The famous Chinese general Sun Tzu, author of the classic The Art of War, said that the greatest general is not the one who can defeat 100 armies in 100 battles. Rather, it is the one who can control things so well that the need to fight never arises. Stephen Covey in his book The 7 Habits of Highly Effective People identifies proactive behavior as the first step toward success. Both of these ideas are based on the same age-old principle. This concept is using proactive thinking, strategic planning and action to stop or counter a situation before a problem arises.
In Japanese the kanji for the word Senryaku means war shorten. There is not a better strategy than one that will shorten a war, unless it might be one that would prevent it all together. This concept is the foundation of all success programs that are currently available and popular.
At the core of this strategy is the ability to analyze any situation and decide what is the worst thing that could possibly happen, and then create or implement action plans to ensure that it won’t. Perhaps the U.S. Government should have been thinking this way when the first indications of a virus in Wu Han province, China came to their attention. If there were martial artists in the upper echelons of government, we might not be in this predicament today.
This threat assessment is an on-going, never-ending process. Combat is fluid, with thousands of variables changing every minute. A true warrior develops the uncanny ability to identify the most crucial threat and neutralizes it right away. This process is imperative in warfare, but also in other areas such as business, personal finance, legal tactics, health and safety and personal achievement.
For example, a business may identify a competitive advantage that will ensure a profitable niche, but if actions are not taken in advance, a competitor may soon adapt and take over this niche, thus destroying this competitive advantage. In order for a person to become financially successful, he must recognize the biggest threats towards wealth accumulation such as taxes, lawsuits or poor management, and put actions into place to minimize these threats. Proactive solutions may include proper use of business entities to lower taxes and protect assets from lawsuits, as well as proper investment strategies.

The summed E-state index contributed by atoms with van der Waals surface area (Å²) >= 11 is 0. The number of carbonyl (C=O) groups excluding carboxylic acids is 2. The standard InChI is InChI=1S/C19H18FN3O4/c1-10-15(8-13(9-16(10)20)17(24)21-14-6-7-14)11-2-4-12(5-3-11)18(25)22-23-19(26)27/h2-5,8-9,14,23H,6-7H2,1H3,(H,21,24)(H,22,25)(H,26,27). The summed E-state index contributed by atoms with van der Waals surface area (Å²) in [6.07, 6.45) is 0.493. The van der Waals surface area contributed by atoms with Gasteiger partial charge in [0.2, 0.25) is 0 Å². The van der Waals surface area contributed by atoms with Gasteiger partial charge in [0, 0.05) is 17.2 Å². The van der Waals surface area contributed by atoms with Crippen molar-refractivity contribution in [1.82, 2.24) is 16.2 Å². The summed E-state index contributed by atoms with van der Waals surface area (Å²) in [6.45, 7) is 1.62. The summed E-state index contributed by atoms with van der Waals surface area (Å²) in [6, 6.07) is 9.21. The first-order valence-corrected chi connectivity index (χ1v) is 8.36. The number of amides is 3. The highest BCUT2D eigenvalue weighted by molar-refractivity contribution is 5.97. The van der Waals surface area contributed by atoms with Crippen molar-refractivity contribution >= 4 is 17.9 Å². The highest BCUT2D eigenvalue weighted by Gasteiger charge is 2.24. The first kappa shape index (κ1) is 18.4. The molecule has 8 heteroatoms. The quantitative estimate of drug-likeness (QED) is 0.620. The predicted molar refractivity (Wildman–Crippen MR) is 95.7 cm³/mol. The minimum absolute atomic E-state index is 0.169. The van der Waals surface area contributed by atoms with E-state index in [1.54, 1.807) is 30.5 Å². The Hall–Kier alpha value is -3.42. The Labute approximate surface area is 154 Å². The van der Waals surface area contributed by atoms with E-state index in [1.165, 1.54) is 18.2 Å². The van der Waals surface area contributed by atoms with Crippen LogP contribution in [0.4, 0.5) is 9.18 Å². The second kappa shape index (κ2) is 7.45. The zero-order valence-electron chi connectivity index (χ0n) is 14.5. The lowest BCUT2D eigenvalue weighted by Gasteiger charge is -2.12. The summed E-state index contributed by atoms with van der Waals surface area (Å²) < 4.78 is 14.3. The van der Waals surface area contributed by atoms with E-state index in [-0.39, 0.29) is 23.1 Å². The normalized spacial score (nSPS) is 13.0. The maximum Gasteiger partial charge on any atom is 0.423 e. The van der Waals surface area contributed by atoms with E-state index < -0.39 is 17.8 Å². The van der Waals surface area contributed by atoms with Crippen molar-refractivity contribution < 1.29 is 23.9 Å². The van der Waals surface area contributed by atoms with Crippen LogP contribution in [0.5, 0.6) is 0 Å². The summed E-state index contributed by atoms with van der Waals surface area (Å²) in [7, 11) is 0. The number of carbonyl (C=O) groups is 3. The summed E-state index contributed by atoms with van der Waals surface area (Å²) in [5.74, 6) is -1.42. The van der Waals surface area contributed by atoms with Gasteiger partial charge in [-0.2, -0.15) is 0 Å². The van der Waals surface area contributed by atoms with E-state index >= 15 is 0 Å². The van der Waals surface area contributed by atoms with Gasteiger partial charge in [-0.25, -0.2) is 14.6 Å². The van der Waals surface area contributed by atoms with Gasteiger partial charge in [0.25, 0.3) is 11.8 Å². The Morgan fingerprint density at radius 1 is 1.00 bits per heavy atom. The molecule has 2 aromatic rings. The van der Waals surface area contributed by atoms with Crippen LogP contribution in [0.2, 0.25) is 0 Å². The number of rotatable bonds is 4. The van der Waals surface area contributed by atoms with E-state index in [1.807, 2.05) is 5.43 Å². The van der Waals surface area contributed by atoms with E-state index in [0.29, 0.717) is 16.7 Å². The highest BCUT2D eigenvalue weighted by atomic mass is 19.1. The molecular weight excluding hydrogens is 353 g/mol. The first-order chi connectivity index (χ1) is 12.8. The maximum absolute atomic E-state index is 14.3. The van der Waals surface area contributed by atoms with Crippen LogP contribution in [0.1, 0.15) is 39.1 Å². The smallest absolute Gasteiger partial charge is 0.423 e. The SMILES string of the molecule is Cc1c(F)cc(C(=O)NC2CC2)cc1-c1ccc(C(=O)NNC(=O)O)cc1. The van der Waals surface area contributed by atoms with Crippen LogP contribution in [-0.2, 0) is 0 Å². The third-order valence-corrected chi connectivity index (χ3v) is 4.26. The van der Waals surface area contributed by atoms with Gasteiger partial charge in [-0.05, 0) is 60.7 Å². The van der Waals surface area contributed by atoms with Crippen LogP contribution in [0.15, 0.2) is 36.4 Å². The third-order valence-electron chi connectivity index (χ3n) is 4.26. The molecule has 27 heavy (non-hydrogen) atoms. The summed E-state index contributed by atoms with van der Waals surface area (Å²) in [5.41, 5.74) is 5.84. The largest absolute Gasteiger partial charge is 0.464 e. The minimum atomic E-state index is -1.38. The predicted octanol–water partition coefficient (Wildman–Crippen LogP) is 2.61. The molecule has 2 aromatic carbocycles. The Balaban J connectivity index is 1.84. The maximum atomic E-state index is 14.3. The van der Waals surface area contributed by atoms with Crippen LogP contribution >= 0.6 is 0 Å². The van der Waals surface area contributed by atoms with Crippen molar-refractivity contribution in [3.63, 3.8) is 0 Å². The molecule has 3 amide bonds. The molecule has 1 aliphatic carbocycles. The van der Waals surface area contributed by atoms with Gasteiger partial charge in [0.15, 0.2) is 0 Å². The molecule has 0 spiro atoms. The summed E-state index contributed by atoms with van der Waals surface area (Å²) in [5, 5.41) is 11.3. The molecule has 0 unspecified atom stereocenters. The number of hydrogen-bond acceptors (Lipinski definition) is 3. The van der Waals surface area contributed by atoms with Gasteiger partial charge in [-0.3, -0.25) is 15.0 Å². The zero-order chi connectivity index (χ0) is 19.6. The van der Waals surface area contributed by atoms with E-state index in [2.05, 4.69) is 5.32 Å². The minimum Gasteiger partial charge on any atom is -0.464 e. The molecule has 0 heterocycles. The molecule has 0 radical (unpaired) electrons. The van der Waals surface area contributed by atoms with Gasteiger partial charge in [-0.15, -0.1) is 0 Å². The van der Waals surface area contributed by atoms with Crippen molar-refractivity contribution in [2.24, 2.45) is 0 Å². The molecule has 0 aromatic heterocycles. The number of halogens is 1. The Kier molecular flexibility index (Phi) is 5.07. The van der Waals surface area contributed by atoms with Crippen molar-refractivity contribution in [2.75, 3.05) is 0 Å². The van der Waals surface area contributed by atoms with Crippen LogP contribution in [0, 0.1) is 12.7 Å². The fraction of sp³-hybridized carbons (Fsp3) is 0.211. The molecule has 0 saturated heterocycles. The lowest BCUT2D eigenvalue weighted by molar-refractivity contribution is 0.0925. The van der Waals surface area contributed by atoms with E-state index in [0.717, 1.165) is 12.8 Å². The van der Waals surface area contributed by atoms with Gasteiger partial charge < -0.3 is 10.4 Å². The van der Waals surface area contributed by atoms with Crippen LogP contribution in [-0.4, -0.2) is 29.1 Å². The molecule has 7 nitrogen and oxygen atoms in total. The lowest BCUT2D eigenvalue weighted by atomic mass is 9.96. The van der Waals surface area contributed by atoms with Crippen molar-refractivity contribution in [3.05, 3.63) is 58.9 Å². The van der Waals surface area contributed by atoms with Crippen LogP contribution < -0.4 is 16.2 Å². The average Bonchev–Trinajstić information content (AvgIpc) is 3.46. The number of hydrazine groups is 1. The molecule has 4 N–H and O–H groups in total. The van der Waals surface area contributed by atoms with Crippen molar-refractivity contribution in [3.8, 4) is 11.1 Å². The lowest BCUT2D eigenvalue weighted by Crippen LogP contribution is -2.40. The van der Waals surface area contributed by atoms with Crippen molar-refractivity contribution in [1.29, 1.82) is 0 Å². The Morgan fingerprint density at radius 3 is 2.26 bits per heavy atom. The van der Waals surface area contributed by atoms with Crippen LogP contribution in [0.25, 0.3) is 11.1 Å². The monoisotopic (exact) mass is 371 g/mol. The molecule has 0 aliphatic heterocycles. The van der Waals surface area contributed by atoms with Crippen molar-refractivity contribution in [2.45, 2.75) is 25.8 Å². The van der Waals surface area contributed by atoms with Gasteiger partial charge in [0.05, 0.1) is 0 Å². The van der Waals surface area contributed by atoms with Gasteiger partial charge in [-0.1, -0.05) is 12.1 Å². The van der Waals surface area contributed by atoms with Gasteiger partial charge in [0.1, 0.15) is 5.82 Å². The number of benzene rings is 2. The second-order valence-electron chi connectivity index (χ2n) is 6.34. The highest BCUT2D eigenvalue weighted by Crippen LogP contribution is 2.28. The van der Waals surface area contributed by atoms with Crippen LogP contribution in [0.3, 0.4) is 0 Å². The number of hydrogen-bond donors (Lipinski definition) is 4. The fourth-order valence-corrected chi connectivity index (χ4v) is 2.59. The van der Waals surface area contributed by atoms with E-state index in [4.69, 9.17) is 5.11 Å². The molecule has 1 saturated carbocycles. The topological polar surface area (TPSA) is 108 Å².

Currently, what is your number one goal? What one thing can you identify as the greatest threat that will keep you from attaining that goal? Now, what can you do to make sure that the threat does not become a reality?
In the martial arts we constantly train to “change body” in order to avoid a threat, and then take control of the situation using a variety of strategies and tactics. As martial artists, we train in the hope that we will never have to use our skills physically. However, when we do use our
knowledge to avoid or neutralize a dangerous situation, we are called lucky, disregarding the years of training that lead up to that successful action. The truly successful person identifies key goals in the major areas of his life for future achievement, but also identifies worst case scenarios in those key areas, and then develops action plans to ensure those things don’t happen. It is this simultaneous working on these two opposites, the yin and the yang, that is the key to proper proactive tactics. At this level one begins to understand what being a great general is all about and can begin developing and implementing successful tactics in all areas of their lives.
Planning and strategy enable us to walk the path of martial arts mastery.